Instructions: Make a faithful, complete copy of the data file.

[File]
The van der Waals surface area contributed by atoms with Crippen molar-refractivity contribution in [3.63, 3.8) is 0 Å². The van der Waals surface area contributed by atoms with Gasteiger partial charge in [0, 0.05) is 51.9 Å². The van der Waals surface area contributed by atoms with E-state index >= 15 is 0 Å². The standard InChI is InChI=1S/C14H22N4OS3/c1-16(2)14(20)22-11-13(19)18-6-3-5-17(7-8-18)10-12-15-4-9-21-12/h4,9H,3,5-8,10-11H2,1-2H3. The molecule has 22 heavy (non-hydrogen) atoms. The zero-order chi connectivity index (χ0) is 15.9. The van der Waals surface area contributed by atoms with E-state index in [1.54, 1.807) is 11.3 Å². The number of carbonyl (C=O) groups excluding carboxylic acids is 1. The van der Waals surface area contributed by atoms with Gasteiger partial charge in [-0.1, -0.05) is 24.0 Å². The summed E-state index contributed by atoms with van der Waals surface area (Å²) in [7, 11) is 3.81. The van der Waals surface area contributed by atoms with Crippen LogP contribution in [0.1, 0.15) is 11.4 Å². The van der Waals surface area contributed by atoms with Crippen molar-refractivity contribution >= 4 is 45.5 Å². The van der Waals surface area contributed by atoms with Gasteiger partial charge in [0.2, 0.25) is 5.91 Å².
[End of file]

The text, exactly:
The van der Waals surface area contributed by atoms with Crippen molar-refractivity contribution in [3.63, 3.8) is 0 Å². The van der Waals surface area contributed by atoms with Gasteiger partial charge in [0, 0.05) is 51.9 Å². The van der Waals surface area contributed by atoms with E-state index >= 15 is 0 Å². The standard InChI is InChI=1S/C14H22N4OS3/c1-16(2)14(20)22-11-13(19)18-6-3-5-17(7-8-18)10-12-15-4-9-21-12/h4,9H,3,5-8,10-11H2,1-2H3. The molecule has 22 heavy (non-hydrogen) atoms. The zero-order chi connectivity index (χ0) is 15.9. The van der Waals surface area contributed by atoms with E-state index in [1.54, 1.807) is 11.3 Å². The number of carbonyl (C=O) groups excluding carboxylic acids is 1. The van der Waals surface area contributed by atoms with Gasteiger partial charge in [-0.1, -0.05) is 24.0 Å². The summed E-state index contributed by atoms with van der Waals surface area (Å²) in [7, 11) is 3.81. The van der Waals surface area contributed by atoms with Crippen LogP contribution in [0.1, 0.15) is 11.4 Å². The van der Waals surface area contributed by atoms with Crippen molar-refractivity contribution >= 4 is 45.5 Å². The van der Waals surface area contributed by atoms with Gasteiger partial charge in [0.2, 0.25) is 5.91 Å².